4. Lancaster University appoints new research chair for metal 3D printing

Lancaster University, one of the UK’s leading engineering research institutions, recently announced that Professor Pedro Rivera has been appointed to the newly-created position of LPW/Royal Academy of Engineering Research Chain in ‘Alloy and microstructure design for additive layer manufacturing’.

“For thousands of years people have been dealing with hot and cold wrought alloys to make tools and other products and goods,” said Professor Rivera. “In all of that time items have been created using subtractive methods – where metal is gradually taken away until the manufacturer achieves the desired result...New technology is allowing us for the first time in history to create alloys by gradually adding layers of material, which opens up vast new opportunities for product development and promises to significantly save on resources when compared to subtractive methods.”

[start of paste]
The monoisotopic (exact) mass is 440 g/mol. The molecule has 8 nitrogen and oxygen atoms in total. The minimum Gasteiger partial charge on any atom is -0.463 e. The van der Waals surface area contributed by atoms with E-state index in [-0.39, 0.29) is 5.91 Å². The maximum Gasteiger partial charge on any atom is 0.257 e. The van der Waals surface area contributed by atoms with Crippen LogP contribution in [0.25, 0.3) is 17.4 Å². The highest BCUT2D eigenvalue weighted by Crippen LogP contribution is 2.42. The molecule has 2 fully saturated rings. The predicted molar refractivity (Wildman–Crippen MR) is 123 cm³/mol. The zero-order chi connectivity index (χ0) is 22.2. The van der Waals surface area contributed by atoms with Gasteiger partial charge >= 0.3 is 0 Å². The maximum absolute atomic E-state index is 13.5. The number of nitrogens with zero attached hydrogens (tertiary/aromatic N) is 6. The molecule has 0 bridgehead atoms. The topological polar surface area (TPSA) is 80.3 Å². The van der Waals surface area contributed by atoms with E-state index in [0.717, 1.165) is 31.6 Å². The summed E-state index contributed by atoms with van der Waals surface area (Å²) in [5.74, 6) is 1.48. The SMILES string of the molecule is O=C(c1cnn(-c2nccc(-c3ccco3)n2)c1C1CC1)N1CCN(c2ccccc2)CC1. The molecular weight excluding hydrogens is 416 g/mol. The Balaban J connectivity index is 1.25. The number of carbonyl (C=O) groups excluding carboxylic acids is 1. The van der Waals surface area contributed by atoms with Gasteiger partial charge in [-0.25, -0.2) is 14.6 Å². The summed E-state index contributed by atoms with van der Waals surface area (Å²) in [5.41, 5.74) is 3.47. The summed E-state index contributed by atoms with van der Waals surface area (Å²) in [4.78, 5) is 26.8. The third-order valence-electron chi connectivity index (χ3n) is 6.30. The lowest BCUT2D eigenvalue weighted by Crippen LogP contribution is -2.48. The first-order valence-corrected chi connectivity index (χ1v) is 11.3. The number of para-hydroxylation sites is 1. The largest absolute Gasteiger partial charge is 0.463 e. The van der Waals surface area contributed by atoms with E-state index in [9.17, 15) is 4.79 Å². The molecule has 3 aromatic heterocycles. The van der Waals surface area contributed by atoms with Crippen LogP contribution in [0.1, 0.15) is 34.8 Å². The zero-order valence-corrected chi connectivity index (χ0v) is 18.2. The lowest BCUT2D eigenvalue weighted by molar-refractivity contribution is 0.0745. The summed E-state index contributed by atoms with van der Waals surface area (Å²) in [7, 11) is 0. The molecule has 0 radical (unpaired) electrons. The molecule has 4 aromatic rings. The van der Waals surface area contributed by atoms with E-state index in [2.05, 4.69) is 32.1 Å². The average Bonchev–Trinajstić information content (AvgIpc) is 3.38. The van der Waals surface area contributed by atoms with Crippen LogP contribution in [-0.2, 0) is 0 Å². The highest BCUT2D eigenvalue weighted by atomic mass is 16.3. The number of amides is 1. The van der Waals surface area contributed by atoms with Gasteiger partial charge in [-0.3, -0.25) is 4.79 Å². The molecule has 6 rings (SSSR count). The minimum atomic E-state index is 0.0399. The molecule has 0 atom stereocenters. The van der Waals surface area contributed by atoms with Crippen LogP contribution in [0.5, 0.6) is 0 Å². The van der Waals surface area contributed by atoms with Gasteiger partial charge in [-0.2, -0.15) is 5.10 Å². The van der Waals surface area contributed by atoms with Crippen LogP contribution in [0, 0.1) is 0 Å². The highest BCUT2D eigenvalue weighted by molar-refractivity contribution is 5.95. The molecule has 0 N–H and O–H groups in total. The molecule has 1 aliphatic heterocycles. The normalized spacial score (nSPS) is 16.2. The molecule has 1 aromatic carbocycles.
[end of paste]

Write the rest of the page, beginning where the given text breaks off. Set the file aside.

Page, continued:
The research chair is being supported by the Royal Academy of Engineering in partnership with LPW Technology, which is a major global provider of high quality metal powders for 3D printing, based in the region.  LPW will provide the researchers with access to its world-class additive manufacturing PowderLab, to undertake full characterisation of metal powder alloys and material testing, following component builds on its in-house metal 3D printing machines. LPW’s software tools will also provide the necessary data to inform the research goals.

The key focus of the work will be the development of statistical models, taking into account powder size, composition and atmospheric conditions with component properties such as strength, ductility, hardness and corrosion. This work will lead to developing new industrial manufacturing parameters.

5. Formalloy releases new L-222 Laser Metal Deposition 3D printer